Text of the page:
Anarchy of the Body: Undercurrents of Performance Art in 1960s Japan, KuroDalaiJee (Leuven University Press, February 2023)
Anarchy of the Body: Undercurrents of Performance Art in 1960s Japan, KuroDalaiJee (Leuven University Press, February 2023)

In Anarchy of the Body, art historian KuroDalaiJee sheds light on vital pieces of postwar Japanese avant-garde history by contextualizing the social, cultural, and political trajectories of artists across Japan in the 1960s. A culmination of years of research, Anarchy of the Body draws on an extensive breadth of source material to reveal how the practice of performance by individual artists and art groups during this period formed a legacy of resistance against institutionalization, both within the art world and more broadly in Japanese society.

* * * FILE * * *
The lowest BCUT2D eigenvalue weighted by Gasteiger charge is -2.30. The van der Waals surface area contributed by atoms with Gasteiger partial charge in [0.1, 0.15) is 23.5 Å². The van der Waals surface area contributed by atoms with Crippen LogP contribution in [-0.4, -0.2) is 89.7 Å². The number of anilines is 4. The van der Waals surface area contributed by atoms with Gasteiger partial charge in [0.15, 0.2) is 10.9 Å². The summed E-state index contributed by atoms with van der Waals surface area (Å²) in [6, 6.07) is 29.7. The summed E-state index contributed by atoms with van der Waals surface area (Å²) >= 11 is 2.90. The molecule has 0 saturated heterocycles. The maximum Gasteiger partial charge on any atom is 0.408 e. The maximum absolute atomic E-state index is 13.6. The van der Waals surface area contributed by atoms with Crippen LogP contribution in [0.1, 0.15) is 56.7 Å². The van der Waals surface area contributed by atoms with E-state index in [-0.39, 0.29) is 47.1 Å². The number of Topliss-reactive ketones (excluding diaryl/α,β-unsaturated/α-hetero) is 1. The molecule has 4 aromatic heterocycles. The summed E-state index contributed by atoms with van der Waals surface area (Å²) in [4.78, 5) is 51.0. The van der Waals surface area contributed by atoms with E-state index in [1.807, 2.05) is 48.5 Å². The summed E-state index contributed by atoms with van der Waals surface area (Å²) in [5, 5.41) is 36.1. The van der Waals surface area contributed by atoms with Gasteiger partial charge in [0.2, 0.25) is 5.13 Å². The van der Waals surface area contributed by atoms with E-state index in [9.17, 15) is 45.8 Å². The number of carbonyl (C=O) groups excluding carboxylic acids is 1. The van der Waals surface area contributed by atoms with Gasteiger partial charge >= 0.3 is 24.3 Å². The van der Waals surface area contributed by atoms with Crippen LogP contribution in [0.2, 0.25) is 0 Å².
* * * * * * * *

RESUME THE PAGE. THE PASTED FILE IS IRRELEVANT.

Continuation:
We have been here before. In 1220 the Mongols sacked Afghanistan, scattering its artists and musicians in all directions. The Sufi poet Rumi wound up in Konya, in today’s Turkey, but the majority of these refugees fled into neighboring India, where they were warmly welcomed by culture hungry audiences. They contributed to the development of Hindustani music, whose modern avatar is Bollywood music. I wonder today if the musicians chased out of Afghanistan today will leave such echoes of their musical exile. If they do, it will be because of the tireless touring of masters like Daud Khan Sadozai, who recently performed at Lisbon’s Fundacão Oriente.

Scalpers worked overtime for New Yorkers eager to see Beijing Opera star Mei Lanfang perform during his one and only American tour in 1930. His “exquisite loveliness in pantomime and costume” must have seemed ineffably exotic to New Yorkers, unfamiliar with the codes of Chinese opera, or the art of female impersonators 旦(dan)like Mei. An elaborate and many layered tradition lay behind the performance of Mei and Beijing Opera of the 20th and 21st centuries. In Staging for the Emperors, Liana Chen, a professor at George Washington University, undertakes to explain the emergence of this art form, and surprisingly for this reviewer, to demonstrate the prominent role played by the imperial Qing rulers themselves.